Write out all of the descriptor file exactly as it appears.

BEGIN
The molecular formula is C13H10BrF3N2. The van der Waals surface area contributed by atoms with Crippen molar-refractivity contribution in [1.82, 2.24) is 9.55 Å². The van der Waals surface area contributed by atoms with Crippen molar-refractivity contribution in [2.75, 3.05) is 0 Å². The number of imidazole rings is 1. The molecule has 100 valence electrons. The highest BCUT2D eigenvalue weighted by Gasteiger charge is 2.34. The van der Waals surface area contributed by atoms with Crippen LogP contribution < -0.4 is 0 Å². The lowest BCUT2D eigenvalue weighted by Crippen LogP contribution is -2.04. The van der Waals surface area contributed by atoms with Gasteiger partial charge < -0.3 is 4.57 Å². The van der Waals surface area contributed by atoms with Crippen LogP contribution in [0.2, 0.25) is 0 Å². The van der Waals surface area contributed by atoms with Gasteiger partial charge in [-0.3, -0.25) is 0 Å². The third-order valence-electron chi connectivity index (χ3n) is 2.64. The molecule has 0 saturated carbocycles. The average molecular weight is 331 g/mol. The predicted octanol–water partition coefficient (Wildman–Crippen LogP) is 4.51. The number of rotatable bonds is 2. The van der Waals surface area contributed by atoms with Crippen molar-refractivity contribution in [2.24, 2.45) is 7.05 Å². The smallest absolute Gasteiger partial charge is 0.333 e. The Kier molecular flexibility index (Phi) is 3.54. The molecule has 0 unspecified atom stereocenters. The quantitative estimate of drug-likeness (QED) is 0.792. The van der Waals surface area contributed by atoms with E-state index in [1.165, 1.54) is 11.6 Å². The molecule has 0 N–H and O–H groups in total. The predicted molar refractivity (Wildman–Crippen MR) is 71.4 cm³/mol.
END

The molecular formula is C13H10BrF3N2. The van der Waals surface area contributed by atoms with Crippen molar-refractivity contribution in [1.82, 2.24) is 9.55 Å². The van der Waals surface area contributed by atoms with Crippen molar-refractivity contribution in [2.75, 3.05) is 0 Å². The number of imidazole rings is 1. The molecule has 100 valence electrons. The highest BCUT2D eigenvalue weighted by Gasteiger charge is 2.34. The van der Waals surface area contributed by atoms with Crippen LogP contribution < -0.4 is 0 Å². The lowest BCUT2D eigenvalue weighted by Crippen LogP contribution is -2.04. The van der Waals surface area contributed by atoms with Gasteiger partial charge < -0.3 is 4.57 Å². The van der Waals surface area contributed by atoms with Crippen LogP contribution in [0.2, 0.25) is 0 Å². The van der Waals surface area contributed by atoms with Gasteiger partial charge in [-0.3, -0.25) is 0 Å². The third-order valence-electron chi connectivity index (χ3n) is 2.64. The molecule has 0 saturated carbocycles. The average molecular weight is 331 g/mol. The predicted octanol–water partition coefficient (Wildman–Crippen LogP) is 4.51. The number of rotatable bonds is 2. The van der Waals surface area contributed by atoms with Crippen molar-refractivity contribution in [2.24, 2.45) is 7.05 Å². The smallest absolute Gasteiger partial charge is 0.333 e. The Kier molecular flexibility index (Phi) is 3.54. The molecule has 0 unspecified atom stereocenters. The quantitative estimate of drug-likeness (QED) is 0.792. The van der Waals surface area contributed by atoms with E-state index in [1.165, 1.54) is 11.6 Å². The molecule has 0 N–H and O–H groups in total. The predicted molar refractivity (Wildman–Crippen MR) is 71.4 cm³/mol.